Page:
I am an Impact Storyteller. I help others to tell their stories with the hope that this will help to change the world. Sounds easy right? Well not always and this is usually because change is often messy.
The language and the art of ‘impact’ is highly complex and shaped by widely differing contexts. Subsequently, capturing and communicating can be allusive and often hard to visualise or articulate.
In an attempt to highlight the overall impact of projects funded within the ESRC-DFID Strategic Partnership, the Impact Initiative programme regularly commission and publish a series of impact stories. The series illustrates the breadth of the partnership, showcasing a rich source of development research evidence and impact.
Commissioning and editing these stories is one of the many pleasures of my role as the communications lead for the programme. These resources chart a range of challenges that occurred during the research process, different approaches taken, and how barriers in achieving impact were overcome. Ultimately, they demonstrate how research is improving the lives of people around the world.
Written stories have a long shelf life, but the spoken word often has the added advantage of giving a hint at the people behind the story. At the recent event the Power of Partnership: Research to Alleviate Poverty event hosted by the ESRC-DFID Strategic Partnership, we took storytelling to another level. We invited participants to share their stories in the impact storytelling booth. ‘The booth’ was in fact a cosy side room which provided a space to break away and think about the basics – we asked individuals to record their name, present a brief overview of their project and why it matters; be clear about the challenge the research addresses and what impact or intended impact happened as a result. As a thank you participants were given the much coveted yellow impact storyteller badge.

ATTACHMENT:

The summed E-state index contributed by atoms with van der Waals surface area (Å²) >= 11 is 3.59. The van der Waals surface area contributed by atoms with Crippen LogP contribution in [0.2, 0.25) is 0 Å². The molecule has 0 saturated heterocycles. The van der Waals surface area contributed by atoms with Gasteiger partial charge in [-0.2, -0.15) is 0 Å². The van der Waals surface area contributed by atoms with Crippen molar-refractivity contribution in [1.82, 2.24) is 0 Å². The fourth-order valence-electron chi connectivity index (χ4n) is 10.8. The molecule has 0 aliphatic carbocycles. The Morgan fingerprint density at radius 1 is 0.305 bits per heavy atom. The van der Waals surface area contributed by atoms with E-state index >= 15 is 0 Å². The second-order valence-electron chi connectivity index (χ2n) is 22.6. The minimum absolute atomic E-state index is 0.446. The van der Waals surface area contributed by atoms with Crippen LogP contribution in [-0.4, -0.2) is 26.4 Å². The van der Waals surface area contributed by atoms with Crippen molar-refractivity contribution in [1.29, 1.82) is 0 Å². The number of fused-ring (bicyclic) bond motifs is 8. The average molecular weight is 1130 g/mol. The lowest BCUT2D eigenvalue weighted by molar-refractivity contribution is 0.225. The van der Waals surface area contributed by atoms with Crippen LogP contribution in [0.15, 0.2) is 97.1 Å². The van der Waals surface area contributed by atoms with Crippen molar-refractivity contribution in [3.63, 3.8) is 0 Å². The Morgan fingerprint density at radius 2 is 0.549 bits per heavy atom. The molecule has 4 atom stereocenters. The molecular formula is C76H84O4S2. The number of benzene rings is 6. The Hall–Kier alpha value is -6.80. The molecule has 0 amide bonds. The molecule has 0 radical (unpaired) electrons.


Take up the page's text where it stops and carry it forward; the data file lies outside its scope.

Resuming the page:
The storytellers only had three minutes to tell the story before the app on the iPad stopped recording. What could possibly go wrong? It turns out not much actually – once people were in the room they were happy to tell their stories and sometimes they even recorded one story and then came back to tell it again from another angle or occasionally, another language.
Watch the unedited versions below - or via The Impact Initiative YouTube Channel:
This conference activity was never about beautifully crafted films. It was always about the story. As you can see three minutes isn’t that long but despite the stories brevity, the relationship between the research activity and subsequent impact is not simplified nor exaggerated. I hope that this technique forces the mind to focus on what matters and sparks ongoing conversations and stories. It certainly was fun and got participants talking and to my mind that can only be a good thing.
Why don’t you become an impact storyteller and use our impact recipe book to help guide your own impact stories?